"Could you tell me?"
15 December 2014
Ha Darklight wrote from Hanoi with this question:
Could you tell me, in late autumm, how to apply fertilizer for seashore paspalum grass to prepare for early winter?
In general, for northern Vietnam, I would expect seashore paspalum to use N and K in approximately the amounts shown in this chart.
The expected amounts in the chart are based on the growth potential (GP) for warm-season grass in Hanoi temperatures, with a maximum N for seashore paspalum set at 3 g N/m2/month when the GP is 1, and recognizing that seashore paspalum uses nitrogen and potassium in a 1:1 ratio.
Our conversation continued:
If I take up high levels of K, ex rates of 3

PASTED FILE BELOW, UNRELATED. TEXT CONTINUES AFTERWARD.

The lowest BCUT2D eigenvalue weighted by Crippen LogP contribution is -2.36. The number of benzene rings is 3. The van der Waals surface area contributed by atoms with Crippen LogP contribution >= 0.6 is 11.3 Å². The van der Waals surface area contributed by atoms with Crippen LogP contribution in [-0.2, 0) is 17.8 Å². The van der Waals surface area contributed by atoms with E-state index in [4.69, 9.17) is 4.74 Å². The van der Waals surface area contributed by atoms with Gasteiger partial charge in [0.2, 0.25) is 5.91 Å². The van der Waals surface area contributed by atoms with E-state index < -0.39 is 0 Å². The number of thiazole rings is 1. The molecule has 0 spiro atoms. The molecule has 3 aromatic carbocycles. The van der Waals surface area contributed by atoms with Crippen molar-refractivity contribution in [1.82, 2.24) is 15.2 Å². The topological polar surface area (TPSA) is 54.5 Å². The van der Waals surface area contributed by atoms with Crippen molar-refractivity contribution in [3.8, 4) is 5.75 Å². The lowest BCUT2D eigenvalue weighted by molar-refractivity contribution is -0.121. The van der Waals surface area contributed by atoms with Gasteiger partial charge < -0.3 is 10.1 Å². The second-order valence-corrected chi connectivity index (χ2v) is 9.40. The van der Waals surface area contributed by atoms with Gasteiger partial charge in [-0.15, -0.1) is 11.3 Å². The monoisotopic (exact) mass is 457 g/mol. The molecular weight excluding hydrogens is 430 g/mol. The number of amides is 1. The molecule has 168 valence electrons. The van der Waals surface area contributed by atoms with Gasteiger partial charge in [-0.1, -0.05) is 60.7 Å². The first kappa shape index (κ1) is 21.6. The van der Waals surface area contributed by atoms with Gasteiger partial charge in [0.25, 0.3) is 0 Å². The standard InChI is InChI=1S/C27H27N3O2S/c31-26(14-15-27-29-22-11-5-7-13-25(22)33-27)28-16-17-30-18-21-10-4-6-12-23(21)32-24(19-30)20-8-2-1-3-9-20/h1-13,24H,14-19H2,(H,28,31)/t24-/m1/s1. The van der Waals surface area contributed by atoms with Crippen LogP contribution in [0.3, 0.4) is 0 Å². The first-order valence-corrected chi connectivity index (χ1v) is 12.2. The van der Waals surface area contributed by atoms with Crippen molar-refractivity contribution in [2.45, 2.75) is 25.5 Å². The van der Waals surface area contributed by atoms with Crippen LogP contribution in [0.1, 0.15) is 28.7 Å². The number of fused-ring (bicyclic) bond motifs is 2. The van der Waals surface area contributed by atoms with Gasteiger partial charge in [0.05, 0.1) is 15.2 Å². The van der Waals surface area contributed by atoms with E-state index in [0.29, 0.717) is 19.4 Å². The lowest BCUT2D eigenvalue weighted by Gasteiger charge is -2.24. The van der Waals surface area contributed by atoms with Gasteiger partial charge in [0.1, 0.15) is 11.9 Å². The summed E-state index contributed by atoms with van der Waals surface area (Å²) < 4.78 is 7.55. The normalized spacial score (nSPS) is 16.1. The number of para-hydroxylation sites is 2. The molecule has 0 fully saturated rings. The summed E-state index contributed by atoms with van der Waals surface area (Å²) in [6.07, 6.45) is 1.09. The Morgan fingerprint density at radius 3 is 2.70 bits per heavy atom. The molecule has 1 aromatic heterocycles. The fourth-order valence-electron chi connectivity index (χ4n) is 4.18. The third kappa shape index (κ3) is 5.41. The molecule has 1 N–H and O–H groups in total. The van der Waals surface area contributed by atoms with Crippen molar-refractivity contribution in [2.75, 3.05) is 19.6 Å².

Whether he means 3 g K/m2/month or 3 times more K than N, I don't see how that would be helpful. My exact reply was "Seashore paspalum uses the same amount of K as it does N. You can add more K if you want to, but it won't provide a benefit to the grass."
Then came another good question from Ha:
How does K affects to diseases?
My answer: "Not much effect. If you are severely deficient in K, or apply way too much K, you may increase disease susceptibility. Application of N and K in a 1:1 ratio to paspalum ensures the grass has enough. Also, you should do a soil test to be sure."
Why should one do a soil test? Because if the soil contains a high amount of K, the grass can use that K, using the soil like a nutrient bank, and the amount of K applied as fertilizer can be reduced. Without a soil test, one doesn't know if all the K the grass will use must be applied as fertilizer, or if some portion of the K used by grass will be supplied by the soil.